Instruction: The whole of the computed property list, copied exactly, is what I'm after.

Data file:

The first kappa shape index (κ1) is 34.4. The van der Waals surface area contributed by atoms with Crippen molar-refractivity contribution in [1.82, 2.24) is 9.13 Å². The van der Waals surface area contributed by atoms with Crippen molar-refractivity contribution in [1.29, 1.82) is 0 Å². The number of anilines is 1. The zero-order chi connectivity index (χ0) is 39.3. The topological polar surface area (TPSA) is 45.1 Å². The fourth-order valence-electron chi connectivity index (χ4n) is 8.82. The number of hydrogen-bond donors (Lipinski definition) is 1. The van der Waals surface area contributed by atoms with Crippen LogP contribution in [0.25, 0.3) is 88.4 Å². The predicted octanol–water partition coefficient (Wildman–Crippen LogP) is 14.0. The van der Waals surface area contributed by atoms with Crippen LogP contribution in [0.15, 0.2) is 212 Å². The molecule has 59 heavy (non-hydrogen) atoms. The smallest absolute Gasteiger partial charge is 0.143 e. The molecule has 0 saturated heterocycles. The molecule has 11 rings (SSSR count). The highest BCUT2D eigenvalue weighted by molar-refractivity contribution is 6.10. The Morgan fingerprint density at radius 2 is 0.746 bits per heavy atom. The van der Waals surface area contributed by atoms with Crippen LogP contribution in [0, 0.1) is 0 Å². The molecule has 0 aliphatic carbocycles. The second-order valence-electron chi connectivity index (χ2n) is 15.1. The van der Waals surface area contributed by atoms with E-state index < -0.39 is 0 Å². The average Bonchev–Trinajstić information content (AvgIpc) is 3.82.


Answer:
The first kappa shape index (κ1) is 34.4. The van der Waals surface area contributed by atoms with Crippen molar-refractivity contribution in [1.82, 2.24) is 9.13 Å². The van der Waals surface area contributed by atoms with Crippen molar-refractivity contribution in [1.29, 1.82) is 0 Å². The number of anilines is 1. The zero-order chi connectivity index (χ0) is 39.3. The topological polar surface area (TPSA) is 45.1 Å². The fourth-order valence-electron chi connectivity index (χ4n) is 8.82. The number of hydrogen-bond donors (Lipinski definition) is 1. The van der Waals surface area contributed by atoms with Crippen LogP contribution in [0.25, 0.3) is 88.4 Å². The predicted octanol–water partition coefficient (Wildman–Crippen LogP) is 14.0. The van der Waals surface area contributed by atoms with Crippen LogP contribution in [0.15, 0.2) is 212 Å². The molecule has 59 heavy (non-hydrogen) atoms. The smallest absolute Gasteiger partial charge is 0.143 e. The molecule has 0 saturated heterocycles. The molecule has 11 rings (SSSR count). The highest BCUT2D eigenvalue weighted by molar-refractivity contribution is 6.10. The Morgan fingerprint density at radius 2 is 0.746 bits per heavy atom. The van der Waals surface area contributed by atoms with Crippen LogP contribution in [0, 0.1) is 0 Å². The molecule has 0 aliphatic carbocycles. The second-order valence-electron chi connectivity index (χ2n) is 15.1. The van der Waals surface area contributed by atoms with E-state index < -0.39 is 0 Å². The average Bonchev–Trinajstić information content (AvgIpc) is 3.82.